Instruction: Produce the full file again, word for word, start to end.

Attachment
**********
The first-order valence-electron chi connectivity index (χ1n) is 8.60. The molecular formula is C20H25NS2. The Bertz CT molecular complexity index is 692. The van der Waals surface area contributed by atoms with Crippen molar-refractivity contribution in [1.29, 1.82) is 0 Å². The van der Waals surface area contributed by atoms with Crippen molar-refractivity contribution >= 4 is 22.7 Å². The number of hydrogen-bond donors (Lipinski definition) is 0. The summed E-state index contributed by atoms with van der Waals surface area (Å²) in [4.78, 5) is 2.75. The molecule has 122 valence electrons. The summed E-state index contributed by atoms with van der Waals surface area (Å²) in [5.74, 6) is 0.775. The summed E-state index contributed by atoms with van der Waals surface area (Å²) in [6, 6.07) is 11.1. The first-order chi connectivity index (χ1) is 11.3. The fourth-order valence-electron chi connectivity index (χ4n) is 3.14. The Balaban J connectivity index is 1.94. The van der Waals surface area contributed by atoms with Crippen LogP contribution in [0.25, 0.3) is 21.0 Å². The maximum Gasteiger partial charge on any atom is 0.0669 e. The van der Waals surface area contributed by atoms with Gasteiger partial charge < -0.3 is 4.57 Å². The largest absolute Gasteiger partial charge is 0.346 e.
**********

The first-order valence-electron chi connectivity index (χ1n) is 8.60. The molecular formula is C20H25NS2. The Bertz CT molecular complexity index is 692. The van der Waals surface area contributed by atoms with Crippen molar-refractivity contribution in [1.29, 1.82) is 0 Å². The van der Waals surface area contributed by atoms with Crippen molar-refractivity contribution >= 4 is 22.7 Å². The number of hydrogen-bond donors (Lipinski definition) is 0. The summed E-state index contributed by atoms with van der Waals surface area (Å²) in [4.78, 5) is 2.75. The molecule has 122 valence electrons. The summed E-state index contributed by atoms with van der Waals surface area (Å²) in [5.74, 6) is 0.775. The summed E-state index contributed by atoms with van der Waals surface area (Å²) in [6, 6.07) is 11.1. The first-order chi connectivity index (χ1) is 11.3. The fourth-order valence-electron chi connectivity index (χ4n) is 3.14. The Balaban J connectivity index is 1.94. The van der Waals surface area contributed by atoms with Crippen LogP contribution in [0.25, 0.3) is 21.0 Å². The maximum Gasteiger partial charge on any atom is 0.0669 e. The van der Waals surface area contributed by atoms with Gasteiger partial charge < -0.3 is 4.57 Å². The largest absolute Gasteiger partial charge is 0.346 e.